If you told me that a homely, lisping Brit could have a fifty year career in the movie industry, I would have to ask you to step outside. Once you stepped outside, I would probably ask you to paint my house. But, my apprehensions would possibly be for naught. Humphrey Bogart lisped and he wasn’t particularly good looking. But, lispier and uglier was the great Boris Karloff, a man who terrorized a generation…then, mildly unsettled the two generations that came after.
Karloff was born William Henry Pratt in 1887. If you think that it was easy, you try being born William Henry Pratt and see how you like it. Originally schooled to be a diplomat, Karloff quit school and eventually ran off to Canada to be an actor. His success as an actor encouraged him to become a railway baggage handler. But, he returned to acting for a year-long stint at Minot, North Dakota, which was as far into the United States as Karloff was allowed at the time.
Eventually, Boris Karloff made it to Hollywood and began doing what he was born to do: Portray non-white people in black and white films. Karloff played Asians, Arabs, Africans…any group of people that began with the letter ‘A’, actually. He was about to immerse himself in his greatest role, an Aleutian aardwolf, when he was slipped a note by director James Whale, asking him to test for the role of Frankenstein’s monster. The rest is history, provided nothing new happens after I write this.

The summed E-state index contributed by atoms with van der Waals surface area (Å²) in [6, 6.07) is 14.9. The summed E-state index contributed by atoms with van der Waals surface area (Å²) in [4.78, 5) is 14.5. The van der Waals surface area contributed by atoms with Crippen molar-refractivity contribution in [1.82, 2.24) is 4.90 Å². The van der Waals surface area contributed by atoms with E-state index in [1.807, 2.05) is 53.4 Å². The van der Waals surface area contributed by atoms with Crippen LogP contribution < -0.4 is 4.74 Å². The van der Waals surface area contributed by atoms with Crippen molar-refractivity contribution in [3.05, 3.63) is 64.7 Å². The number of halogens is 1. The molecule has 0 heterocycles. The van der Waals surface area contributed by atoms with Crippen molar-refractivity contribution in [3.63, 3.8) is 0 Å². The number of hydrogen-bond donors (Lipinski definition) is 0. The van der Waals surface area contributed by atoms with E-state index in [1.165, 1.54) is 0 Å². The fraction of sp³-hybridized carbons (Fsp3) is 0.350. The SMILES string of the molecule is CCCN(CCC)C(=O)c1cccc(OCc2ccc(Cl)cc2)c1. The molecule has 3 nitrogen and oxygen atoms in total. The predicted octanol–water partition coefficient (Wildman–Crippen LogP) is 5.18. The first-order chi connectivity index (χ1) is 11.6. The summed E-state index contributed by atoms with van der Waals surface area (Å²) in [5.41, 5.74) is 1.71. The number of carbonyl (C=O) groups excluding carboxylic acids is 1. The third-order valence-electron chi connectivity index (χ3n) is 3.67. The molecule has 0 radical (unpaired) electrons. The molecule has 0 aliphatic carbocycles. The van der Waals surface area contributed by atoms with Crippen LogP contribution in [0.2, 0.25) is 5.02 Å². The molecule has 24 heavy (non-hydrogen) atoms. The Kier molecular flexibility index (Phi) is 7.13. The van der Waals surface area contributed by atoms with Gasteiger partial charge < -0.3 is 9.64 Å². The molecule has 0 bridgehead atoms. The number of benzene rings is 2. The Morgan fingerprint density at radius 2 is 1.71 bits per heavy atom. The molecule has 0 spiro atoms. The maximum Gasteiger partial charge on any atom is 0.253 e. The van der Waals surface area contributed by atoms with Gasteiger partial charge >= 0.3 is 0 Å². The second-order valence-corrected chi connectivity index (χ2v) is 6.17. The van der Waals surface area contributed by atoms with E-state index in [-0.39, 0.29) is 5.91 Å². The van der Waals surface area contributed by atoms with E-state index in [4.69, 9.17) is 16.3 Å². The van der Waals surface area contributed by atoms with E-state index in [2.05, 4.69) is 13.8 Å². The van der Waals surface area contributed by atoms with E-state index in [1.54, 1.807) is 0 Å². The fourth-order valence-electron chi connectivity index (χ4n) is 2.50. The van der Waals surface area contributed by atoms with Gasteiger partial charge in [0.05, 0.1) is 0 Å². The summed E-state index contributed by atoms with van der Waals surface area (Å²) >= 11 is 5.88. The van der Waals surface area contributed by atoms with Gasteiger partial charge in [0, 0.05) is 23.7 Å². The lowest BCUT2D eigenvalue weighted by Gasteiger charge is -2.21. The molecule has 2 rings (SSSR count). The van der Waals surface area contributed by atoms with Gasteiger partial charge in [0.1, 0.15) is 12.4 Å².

The movie, Frankenstein, was a hit. It led to other horror roles in The Mummy, The Old Dark House and The Bride of Frankenstein. Karloff teamed up with Bela Lugosi in The Black Cat, which might’ve been the pinnacle of both men’s careers. At the very least, it didn’t get them beaten and shot. After this movie, Karloff went back to what he did best: Being a Chinaman.
He played General Wu Yen Fang in West of Shanghai and he played Chinese detective James Wong in five other movies. This was despite the fact that he looked no more like a Chinese than Ingrid Bergman looked like a wicker table. Work started drying up for the sixty year old actor, so he did something that no decent self-respecting actor should have to do…
In 1949 and again in 1953, Boris Karloff, in a last ditch effort to stave off starvation, took roles in Abbott and Costello movies. The only way it could’ve been more humiliating would have been if he’d performed naked and on a leash.
With the advent of the drive-in, horror movies had a comeback. Karloff made several horror flicks, a few beach movies and some projects that defy genre categorization. His crown jewel of that era was the narration and voice acting of the Grinch in How the Grinch Stole Christmas.
After the Grinch, Karloff starred in a number of movies for release in Mexico. To say that these movies were unbearably awful does a discredit to awful unbears. He died in 1969…